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Old 7th May 2020, 16:53   #16
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Default Re: Whiplash protection vs Chronic neck pain

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Originally Posted by Shreyans_Jain View Post

Seats are essentially the same as the Jazz pictured above. See the difference. Especially the upper back cushioning.
Seems the back portion of the head restraint in the city is still relatively comfortable.

Here's how the flipped head restraint looks like in my polo:

Whiplash protection vs Chronic neck pain-seatflipped.jpeg

It doesn't push the head ahead anymore and reduces the pain, but it's not exactly comfortable and the angle seems rather sharp to rest your head or even prevent whiplash injuries effectively.

So I tried the rod bending method shown in the video, and basically it does not work as intended. Turns out that the rods of the head restraint are mounted in plastic fixtures. So any attempt to bend the rods from the base essentially deform the plastic, and it comes back to its original shape immediately after the bending load is removed, leaving the head restraint exactly as it always was. I guess any attempt at bending the rods will need to bend them away from this plastic. And that's tricky too because the rods are hollow and could easily pinch when bent.

So now I'm looking at using some thin padding in the highlighted area below (just below the head restraint) to reduce the angle between the back and the neck. Not sure if that's going to work, but will update here.

Whiplash protection vs Chronic neck pain-potential-padding.jpg
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Old 15th May 2020, 15:30   #17
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Default Re: Whiplash protection vs Chronic neck pain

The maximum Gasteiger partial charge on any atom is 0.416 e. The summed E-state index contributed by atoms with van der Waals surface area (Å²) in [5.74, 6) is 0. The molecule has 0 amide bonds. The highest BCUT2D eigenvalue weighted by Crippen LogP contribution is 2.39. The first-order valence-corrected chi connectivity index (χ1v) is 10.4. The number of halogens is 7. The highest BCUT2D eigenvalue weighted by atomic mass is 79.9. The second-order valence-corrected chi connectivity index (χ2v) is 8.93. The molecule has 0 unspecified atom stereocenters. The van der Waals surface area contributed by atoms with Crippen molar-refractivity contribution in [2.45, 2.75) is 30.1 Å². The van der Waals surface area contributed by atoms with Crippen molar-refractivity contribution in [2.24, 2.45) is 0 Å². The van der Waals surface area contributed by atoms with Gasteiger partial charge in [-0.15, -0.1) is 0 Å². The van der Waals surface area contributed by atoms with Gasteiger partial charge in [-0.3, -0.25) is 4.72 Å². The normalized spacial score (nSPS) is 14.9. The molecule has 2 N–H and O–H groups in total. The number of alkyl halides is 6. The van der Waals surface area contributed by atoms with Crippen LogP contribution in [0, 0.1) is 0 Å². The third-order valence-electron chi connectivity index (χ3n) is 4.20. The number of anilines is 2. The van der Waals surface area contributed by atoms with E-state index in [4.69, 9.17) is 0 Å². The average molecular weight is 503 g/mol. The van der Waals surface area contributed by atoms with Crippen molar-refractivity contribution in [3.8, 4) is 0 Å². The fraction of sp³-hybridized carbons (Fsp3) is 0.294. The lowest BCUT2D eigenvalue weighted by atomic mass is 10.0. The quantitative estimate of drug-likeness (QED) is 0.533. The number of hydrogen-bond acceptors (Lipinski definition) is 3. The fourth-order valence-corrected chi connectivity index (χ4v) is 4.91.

Faced a similar situation in elite i20. Tried using car neck pillows. Neck pain has been alleviated to a great extent.

Experts, any side effects of using the same?
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Old 15th May 2020, 20:29   #18
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Default Re: Whiplash protection vs Chronic neck pain

The head rests are not positioned to push your head forward, they are meant to keep it in neutral. If your backrest is positioned properly, the head rest of any modern car should not touch/push your head forward. If it does, your backrest position is probably not proper/ideal (most probably is too upright). It is shockingly common to see bad posture of drivers when driving here and in the west as well. Unfortunately people get so used to their preferred position however less than ideal it may be, that any change seems foreign to them. People who have the above problem I would suggest, try to adjust your backrest rather than fiddle with the head rests. Also, I wouldn't suggest reversing them as the metal rods are positioned more posteriorly in the headrests without much padding and if you do have a shunt they may actually injure your head.
The Passat actually has a head rest that you can move front/back as per your comfort but haven't seen too many other cars with this.
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Old 15th May 2020, 21:34   #19
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Default Re: Whiplash protection vs Chronic neck pain

Sorry to add another post, but forgot to add this in above post. Also the bulging portion of the head rest is supposed to be in the region of the curve of the neck and not against the back of the head. This is to accommodate the natural curve of the cervical spine (lordosis). If your head rest positioned too high, it will rest against your occiput (which is the point of most curvature of your skull) and push your head ahead. This is a problem for short drivers and can cause neck pain and I would suggest add a seat cushion or something to raise your height a bit (keep the headrest in lowermost position) so the head rest sits in the ideal position.
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Old 16th May 2020, 17:34   #20
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Default Re: Whiplash protection vs Chronic neck pain

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Originally Posted by Amsdoc View Post
Sorry to add another post, but forgot to add this in above post. Also the bulging portion of the head rest is supposed to be in the region of the curve of the neck and not against the back of the head. This is to accommodate the natural curve of the cervical spine (lordosis). If your head rest positioned too high, it will rest against your occiput (which is the point of most curvature of your skull) and push your head ahead. This is a problem for short drivers and can cause neck pain and I would suggest add a seat cushion or something to raise your height a bit (keep the headrest in lowermost position) so the head rest sits in the ideal position.